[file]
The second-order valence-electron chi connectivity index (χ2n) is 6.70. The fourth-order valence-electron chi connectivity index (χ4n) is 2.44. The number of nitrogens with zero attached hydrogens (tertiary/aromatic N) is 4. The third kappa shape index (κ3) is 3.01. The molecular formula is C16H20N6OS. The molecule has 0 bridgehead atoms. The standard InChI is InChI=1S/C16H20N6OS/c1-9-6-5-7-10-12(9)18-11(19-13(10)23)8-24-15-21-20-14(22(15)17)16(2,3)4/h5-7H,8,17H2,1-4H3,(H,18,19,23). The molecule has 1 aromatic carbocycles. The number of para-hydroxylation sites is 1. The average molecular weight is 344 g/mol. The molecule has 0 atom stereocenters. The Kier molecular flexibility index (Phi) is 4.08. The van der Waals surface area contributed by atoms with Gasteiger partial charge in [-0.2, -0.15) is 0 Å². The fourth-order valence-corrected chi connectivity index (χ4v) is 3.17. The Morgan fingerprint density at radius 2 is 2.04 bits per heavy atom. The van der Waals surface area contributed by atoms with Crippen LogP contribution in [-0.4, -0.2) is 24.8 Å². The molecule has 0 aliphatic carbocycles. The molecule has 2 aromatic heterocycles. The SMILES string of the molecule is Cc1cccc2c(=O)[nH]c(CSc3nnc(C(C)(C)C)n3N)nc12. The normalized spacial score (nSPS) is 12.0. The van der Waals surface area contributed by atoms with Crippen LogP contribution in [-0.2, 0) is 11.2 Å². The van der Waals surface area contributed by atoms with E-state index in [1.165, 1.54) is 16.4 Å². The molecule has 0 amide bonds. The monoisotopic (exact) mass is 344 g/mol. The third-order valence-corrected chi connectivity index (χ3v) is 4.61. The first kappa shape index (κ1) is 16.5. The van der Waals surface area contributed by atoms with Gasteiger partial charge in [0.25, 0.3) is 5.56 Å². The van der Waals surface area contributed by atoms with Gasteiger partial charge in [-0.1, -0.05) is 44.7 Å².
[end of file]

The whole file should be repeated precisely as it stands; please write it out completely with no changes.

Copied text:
The second-order valence-electron chi connectivity index (χ2n) is 6.70. The fourth-order valence-electron chi connectivity index (χ4n) is 2.44. The number of nitrogens with zero attached hydrogens (tertiary/aromatic N) is 4. The third kappa shape index (κ3) is 3.01. The molecular formula is C16H20N6OS. The molecule has 0 bridgehead atoms. The standard InChI is InChI=1S/C16H20N6OS/c1-9-6-5-7-10-12(9)18-11(19-13(10)23)8-24-15-21-20-14(22(15)17)16(2,3)4/h5-7H,8,17H2,1-4H3,(H,18,19,23). The molecule has 1 aromatic carbocycles. The number of para-hydroxylation sites is 1. The average molecular weight is 344 g/mol. The molecule has 0 atom stereocenters. The Kier molecular flexibility index (Phi) is 4.08. The van der Waals surface area contributed by atoms with Gasteiger partial charge in [-0.2, -0.15) is 0 Å². The fourth-order valence-corrected chi connectivity index (χ4v) is 3.17. The Morgan fingerprint density at radius 2 is 2.04 bits per heavy atom. The van der Waals surface area contributed by atoms with Crippen LogP contribution in [-0.4, -0.2) is 24.8 Å². The molecule has 0 aliphatic carbocycles. The molecule has 2 aromatic heterocycles. The SMILES string of the molecule is Cc1cccc2c(=O)[nH]c(CSc3nnc(C(C)(C)C)n3N)nc12. The normalized spacial score (nSPS) is 12.0. The van der Waals surface area contributed by atoms with Crippen LogP contribution in [-0.2, 0) is 11.2 Å². The van der Waals surface area contributed by atoms with E-state index in [1.165, 1.54) is 16.4 Å². The molecule has 0 amide bonds. The monoisotopic (exact) mass is 344 g/mol. The third-order valence-corrected chi connectivity index (χ3v) is 4.61. The first kappa shape index (κ1) is 16.5. The van der Waals surface area contributed by atoms with Gasteiger partial charge in [0.25, 0.3) is 5.56 Å². The van der Waals surface area contributed by atoms with Gasteiger partial charge in [-0.1, -0.05) is 44.7 Å².